It’s that time of year again: this coming Sunday is Erntedankfest – a celebration of thanksgiving for the harvest.
Though this year’s rains did not make up for the drought of last year, nevertheless, things are a bit better. The wine harvest is expected to be good but the food crops, the ones that feed both two and four-legged critters, are still suffering from lack of rain. There are signs of deforestation in parts of our woods. Just a little smaller than the state of Montana, Germany, with a population of 83.5 million, is the 17th most populous country in the world. The Bergkirche Quarter is rapidly being gentrified – a boon for some, but a troubling situation for people living on the margins. Around 40% of our neighborhood is comprised of single-parent families living at or below the poverty level.
Our English Community Project congregation at the Bergkirche continues to grow in numbers and diversity. We strive to create an environment that respects both church traditions while offering space for people from Islamic and other faiths and philosophies. I’m happy to see children from the neighborhood showing up for church all by themselves recently. We’ve been able to expand our music worship this year with a choir and inviting artists like the Jewish singer/songwriter Sonia Rutstein, who shared a sermon with me through her songs, among them, a song based on Martin Niemöller’s well-known poem “First they came for the socialists.”. Niemöller spent his first night out of a Nazi prison camp at the Bergkirche.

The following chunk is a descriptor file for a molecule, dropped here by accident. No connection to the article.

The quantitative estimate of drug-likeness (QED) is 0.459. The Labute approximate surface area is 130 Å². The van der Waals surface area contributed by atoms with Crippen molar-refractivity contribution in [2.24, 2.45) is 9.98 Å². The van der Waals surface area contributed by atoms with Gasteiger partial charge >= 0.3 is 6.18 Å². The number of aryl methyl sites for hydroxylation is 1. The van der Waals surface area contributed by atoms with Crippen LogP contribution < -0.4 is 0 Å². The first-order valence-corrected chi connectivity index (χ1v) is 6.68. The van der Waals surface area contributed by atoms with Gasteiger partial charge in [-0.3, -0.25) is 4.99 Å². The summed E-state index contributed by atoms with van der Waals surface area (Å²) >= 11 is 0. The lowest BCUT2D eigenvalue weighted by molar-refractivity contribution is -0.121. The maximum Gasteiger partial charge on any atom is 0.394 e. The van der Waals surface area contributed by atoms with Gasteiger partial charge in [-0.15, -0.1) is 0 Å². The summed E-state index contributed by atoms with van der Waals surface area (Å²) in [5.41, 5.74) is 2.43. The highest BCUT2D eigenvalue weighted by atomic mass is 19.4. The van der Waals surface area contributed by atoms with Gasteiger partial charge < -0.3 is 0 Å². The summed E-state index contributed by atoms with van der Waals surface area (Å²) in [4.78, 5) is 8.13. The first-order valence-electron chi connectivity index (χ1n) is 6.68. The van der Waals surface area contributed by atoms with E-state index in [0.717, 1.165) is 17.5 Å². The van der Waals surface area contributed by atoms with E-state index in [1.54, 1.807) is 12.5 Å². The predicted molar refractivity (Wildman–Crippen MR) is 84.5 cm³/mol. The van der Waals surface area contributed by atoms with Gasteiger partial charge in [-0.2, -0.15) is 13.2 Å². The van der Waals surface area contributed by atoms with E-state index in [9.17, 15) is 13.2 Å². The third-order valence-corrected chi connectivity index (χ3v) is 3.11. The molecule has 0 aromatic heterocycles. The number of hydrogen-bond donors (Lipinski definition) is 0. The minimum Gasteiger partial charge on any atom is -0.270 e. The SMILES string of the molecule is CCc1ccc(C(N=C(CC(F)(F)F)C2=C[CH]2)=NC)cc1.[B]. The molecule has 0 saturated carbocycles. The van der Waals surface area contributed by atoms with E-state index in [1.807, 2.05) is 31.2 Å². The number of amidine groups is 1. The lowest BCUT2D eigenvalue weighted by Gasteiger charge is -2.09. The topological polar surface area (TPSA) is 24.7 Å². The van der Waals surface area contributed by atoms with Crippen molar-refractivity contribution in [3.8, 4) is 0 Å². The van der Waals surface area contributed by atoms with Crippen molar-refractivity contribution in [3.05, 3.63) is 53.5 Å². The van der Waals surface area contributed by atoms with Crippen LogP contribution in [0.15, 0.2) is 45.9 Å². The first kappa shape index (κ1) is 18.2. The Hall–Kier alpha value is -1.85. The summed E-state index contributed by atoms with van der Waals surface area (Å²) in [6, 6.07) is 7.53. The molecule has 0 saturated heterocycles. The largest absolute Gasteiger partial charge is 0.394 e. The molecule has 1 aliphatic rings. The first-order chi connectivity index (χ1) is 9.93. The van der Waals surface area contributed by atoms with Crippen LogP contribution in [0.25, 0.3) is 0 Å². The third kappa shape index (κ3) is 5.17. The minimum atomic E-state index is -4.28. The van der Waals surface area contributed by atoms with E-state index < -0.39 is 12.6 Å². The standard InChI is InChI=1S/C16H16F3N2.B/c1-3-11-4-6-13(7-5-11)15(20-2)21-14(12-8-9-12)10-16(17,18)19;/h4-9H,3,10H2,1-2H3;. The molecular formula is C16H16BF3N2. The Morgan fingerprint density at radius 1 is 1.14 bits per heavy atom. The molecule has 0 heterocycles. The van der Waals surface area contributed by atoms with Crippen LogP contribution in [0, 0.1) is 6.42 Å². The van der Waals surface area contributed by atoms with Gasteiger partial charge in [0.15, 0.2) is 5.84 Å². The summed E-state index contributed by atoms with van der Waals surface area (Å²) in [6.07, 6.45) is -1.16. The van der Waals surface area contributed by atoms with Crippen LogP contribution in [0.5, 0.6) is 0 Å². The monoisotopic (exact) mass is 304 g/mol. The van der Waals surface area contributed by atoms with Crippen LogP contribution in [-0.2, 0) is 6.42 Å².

Ecumenical cooperation continues to grow here in Hessen and we are a part of that movement, supporting ecumenical understanding through our own activities and in being a part of the wider community. The monthly English-speaking pastors’ breakfast which I organized a few years ago, has been growing and includes the Baptist and Presbyterian congregations along with the chaplaincy at our local military base. I’m grateful to have been a part of the UCC-EKD group of pastors and lay leaders at the international Kirchentag in Dortmund. Many thanks to you, who made my attendance possible.
It was an honor to represent John Dorhauer and Peter Makari at the combined Synod of the Union of Protestant Churches (UEK) and the Protestant Churches of Germany (EKD) this year, and to hear the leaders of the combined churches work on issues of abuse, gender equality, ecumenical cooperation and, above all, the need to bring young leadership into the church at all levels.
Our congregation is responsible for raising €15,000 of its annual budget. Though US churches are used to the pledging and fundraising that’s part of keeping their congregation alive, the tradition of church tax makes it tough for people here to understand that their financial help is vital to our ongoing existence. We are deeply grateful to the spiritual and financial support of you, who support Global Ministries.
Rosalind Gnatt serves as a long-term volunteer with the Evangelical Church of Hesse-Nassau. Her appointment is made possible by your gifts to Disciples Mission Fund, Our Church’s Wider Mission, and your special gifts.